2nd Sunday Year C - Homily 2

Homily 2 - 2013

According to the Gospel of John, this was the first of Jesus' signs.  Signs are helpful.  Signposts are helpful.  Without them, I would have had trouble getting here this morning.  But I didn't come to see the post.  I came to see you.  Today's Gospel story is a sign.  It's helpful.  Perhaps it is interesting in its own right.  But John saw a sign as pointing to something else – which to him was immeasurably more important.

Let's look at the sign first.  It was a wedding celebration in a village called Cana.  Wedding celebrations are joyful occasions – not just for the food, the drink and the dancing, but for the young couple getting married and for their families and friends who share their joy.  They celebrate relationship, a primary relationship, already begun, but destined to blossom.

For all its joy, the fulfillment of a young couple on their wedding day is nothing in comparison to what it can become.  But, as many of you know, growth in love is a two-edged sword.  It has its price: a gradual death to instinctive selfishness and self-will, repeated day after day, as love for each other and love for children take shape in the real world of real personalities.  Love has its price, but it also has its reward.  Death to all self-centredness is the way to true freedom, life to the full, and indefinable peace and joy.

So that was part of the sign.  But the more arresting part of the sign was what Jesus did to the water in the jars.  He turned it into wine – exquisite wine and unlimited quantity.

To what were they pointing, this love, relationship, unlimited, exquisite wine and the joy that filled the hearts of all present?

Jesus revealed what he effectively was on about.  Salvation is about relationship, about love – love always at a price.  Love that brings with it joy, peace and fulfillment, but love encountering and replacing the world's self-interest, national interest, competitiveness, rivalry and ever-present hostility.  Against such a background, love so often takes the necessary shape of forgiveness – unconditional, non-selective, constant forgiveness.

Salvation is really nothing more than that, nothing less - though such love takes us well beyond our unaided, unredeemed human potential, and requires that we be empowered by the creative love of God, indeed, that the process of human divinisation be already begun in us.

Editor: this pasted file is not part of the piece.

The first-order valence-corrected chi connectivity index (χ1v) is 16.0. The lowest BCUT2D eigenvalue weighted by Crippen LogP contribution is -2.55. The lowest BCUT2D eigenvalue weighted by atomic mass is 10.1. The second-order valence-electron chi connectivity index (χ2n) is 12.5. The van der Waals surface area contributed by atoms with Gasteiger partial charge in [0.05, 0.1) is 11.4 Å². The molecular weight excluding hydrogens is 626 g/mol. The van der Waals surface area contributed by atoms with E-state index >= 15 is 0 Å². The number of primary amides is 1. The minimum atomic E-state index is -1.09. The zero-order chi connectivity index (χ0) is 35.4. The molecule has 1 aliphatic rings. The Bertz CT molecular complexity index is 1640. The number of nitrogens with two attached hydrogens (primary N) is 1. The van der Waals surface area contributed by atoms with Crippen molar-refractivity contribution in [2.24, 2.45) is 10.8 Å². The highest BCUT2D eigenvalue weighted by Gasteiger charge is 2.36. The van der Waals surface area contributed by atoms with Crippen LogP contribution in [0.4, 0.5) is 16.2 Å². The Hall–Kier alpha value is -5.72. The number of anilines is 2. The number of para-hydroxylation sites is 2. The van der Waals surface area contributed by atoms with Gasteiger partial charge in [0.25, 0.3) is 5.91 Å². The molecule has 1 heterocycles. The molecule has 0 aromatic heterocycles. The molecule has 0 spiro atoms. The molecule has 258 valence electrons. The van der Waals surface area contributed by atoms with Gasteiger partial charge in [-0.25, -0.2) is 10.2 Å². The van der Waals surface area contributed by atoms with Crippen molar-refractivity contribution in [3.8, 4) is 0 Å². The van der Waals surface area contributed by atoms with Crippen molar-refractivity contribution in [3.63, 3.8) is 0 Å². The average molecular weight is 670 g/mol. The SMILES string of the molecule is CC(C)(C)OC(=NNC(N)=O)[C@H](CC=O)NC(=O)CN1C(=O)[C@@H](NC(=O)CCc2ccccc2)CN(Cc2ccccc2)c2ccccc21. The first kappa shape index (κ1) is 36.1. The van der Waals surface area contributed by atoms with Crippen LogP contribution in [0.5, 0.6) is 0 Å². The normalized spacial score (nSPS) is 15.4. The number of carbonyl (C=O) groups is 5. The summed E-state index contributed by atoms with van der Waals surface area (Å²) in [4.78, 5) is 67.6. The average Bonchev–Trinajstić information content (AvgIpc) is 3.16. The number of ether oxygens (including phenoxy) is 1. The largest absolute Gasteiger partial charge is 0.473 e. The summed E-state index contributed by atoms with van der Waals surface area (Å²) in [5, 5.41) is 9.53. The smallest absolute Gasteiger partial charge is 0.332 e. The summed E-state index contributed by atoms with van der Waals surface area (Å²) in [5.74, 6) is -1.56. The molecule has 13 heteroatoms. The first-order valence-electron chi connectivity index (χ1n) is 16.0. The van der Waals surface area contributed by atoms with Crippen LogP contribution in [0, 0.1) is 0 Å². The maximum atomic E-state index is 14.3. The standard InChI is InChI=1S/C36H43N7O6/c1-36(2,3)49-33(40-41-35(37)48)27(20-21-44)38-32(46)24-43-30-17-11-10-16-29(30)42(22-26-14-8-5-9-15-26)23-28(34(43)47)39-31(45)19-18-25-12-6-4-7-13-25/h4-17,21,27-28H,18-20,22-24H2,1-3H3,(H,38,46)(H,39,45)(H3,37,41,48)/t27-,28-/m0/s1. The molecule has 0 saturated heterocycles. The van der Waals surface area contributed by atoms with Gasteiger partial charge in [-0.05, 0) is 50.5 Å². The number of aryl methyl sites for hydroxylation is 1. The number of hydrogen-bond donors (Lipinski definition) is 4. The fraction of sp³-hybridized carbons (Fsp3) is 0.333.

I think that that is precisely what is hinted at in the cryptic conversation between Jesus and Mary as presented in the story.  Jesus' comment awkwardly translated in today's Lectionary as Woman, why turn to me? carries the more generic meaning of "We are not working in partnership" – but it is to be heard in relation to what follows: My hour has not yet come, and hinting that then they will be working in partnership.

Through what he would do with the water, Jesus was about to reveal his glory – his mysterious reality, eventually to be perfected through his resurrection and the divinisation of his humanity.  For that to happen, Jesus would be working in partnership uniquely with his Father.  Mary would have no involvement in that.

However, the radically transforming resurrection of Jesus was preceded by his redeeming death on the cross.  Jesus could suffer and die, [and thereby redeem us and make eternal life possible for us], only because he was human.  And he was human precisely because he was conceived in the human womb of Mary his mother.  In his dying – which Jesus referred to as his hour – Jesus and Mary would be very much in partnership.

As Jesus entrusted Mary and the Beloved Disciple to each other at his crucifixion, Jesus would again address Mary as Woman.  As so often in John's Gospel, the term is to be understood theologically.  In the original creation story, Woman was the title applied to Eve, the mother of all the living.  Now, as the world is recreated and redeemed by the death of Jesus, son of Mary, Mary and Jesus would be in partnership – not unlike how Adam and Eve were in partnership in parenting human life and in committing the "original sin" from which the human, mortal Jesus, son of Mary, would redeem us.

This was the first of the signs given by Jesus… He let his glory be seen, and his disciples believed in him.  Wine in abundance, celebrating love.